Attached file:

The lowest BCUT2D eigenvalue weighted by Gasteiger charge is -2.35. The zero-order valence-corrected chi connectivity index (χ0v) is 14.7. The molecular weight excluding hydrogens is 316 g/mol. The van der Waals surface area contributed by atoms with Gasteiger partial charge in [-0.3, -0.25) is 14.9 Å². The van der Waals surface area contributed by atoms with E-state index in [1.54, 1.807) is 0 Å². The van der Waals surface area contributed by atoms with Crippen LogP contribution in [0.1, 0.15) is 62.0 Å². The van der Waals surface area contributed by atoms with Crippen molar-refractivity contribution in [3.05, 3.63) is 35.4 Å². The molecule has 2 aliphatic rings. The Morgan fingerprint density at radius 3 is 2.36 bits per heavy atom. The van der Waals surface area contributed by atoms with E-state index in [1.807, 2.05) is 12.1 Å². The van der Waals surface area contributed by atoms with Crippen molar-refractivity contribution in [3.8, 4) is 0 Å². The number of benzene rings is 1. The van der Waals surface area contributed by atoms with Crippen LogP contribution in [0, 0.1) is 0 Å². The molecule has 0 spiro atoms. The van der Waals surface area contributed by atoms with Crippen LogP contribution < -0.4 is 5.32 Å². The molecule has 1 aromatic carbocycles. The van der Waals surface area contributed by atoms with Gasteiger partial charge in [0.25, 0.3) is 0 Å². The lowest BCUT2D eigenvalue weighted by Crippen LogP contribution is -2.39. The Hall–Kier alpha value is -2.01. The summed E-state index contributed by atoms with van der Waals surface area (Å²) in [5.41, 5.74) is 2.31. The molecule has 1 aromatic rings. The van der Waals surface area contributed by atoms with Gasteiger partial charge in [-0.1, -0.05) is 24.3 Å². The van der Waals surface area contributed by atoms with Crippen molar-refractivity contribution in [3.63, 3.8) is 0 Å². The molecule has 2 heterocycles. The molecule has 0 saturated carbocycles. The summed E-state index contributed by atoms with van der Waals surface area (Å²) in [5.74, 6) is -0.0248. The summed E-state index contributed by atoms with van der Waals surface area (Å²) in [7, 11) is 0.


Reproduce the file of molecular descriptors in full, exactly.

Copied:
The lowest BCUT2D eigenvalue weighted by Gasteiger charge is -2.35. The zero-order valence-corrected chi connectivity index (χ0v) is 14.7. The molecular weight excluding hydrogens is 316 g/mol. The van der Waals surface area contributed by atoms with Gasteiger partial charge in [-0.3, -0.25) is 14.9 Å². The van der Waals surface area contributed by atoms with E-state index in [1.54, 1.807) is 0 Å². The van der Waals surface area contributed by atoms with Crippen LogP contribution in [0.1, 0.15) is 62.0 Å². The van der Waals surface area contributed by atoms with Crippen molar-refractivity contribution in [3.05, 3.63) is 35.4 Å². The molecule has 2 aliphatic rings. The Morgan fingerprint density at radius 3 is 2.36 bits per heavy atom. The van der Waals surface area contributed by atoms with E-state index in [1.807, 2.05) is 12.1 Å². The van der Waals surface area contributed by atoms with Crippen molar-refractivity contribution in [3.8, 4) is 0 Å². The number of benzene rings is 1. The van der Waals surface area contributed by atoms with Crippen LogP contribution in [0, 0.1) is 0 Å². The molecule has 0 spiro atoms. The van der Waals surface area contributed by atoms with Crippen LogP contribution < -0.4 is 5.32 Å². The molecule has 1 aromatic carbocycles. The van der Waals surface area contributed by atoms with Gasteiger partial charge in [0.25, 0.3) is 0 Å². The lowest BCUT2D eigenvalue weighted by Crippen LogP contribution is -2.39. The Hall–Kier alpha value is -2.01. The summed E-state index contributed by atoms with van der Waals surface area (Å²) in [5.41, 5.74) is 2.31. The molecule has 1 aromatic rings. The van der Waals surface area contributed by atoms with Gasteiger partial charge in [-0.1, -0.05) is 24.3 Å². The van der Waals surface area contributed by atoms with Crippen molar-refractivity contribution in [3.63, 3.8) is 0 Å². The molecule has 2 heterocycles. The molecule has 0 saturated carbocycles. The summed E-state index contributed by atoms with van der Waals surface area (Å²) in [5.74, 6) is -0.0248. The summed E-state index contributed by atoms with van der Waals surface area (Å²) in [7, 11) is 0.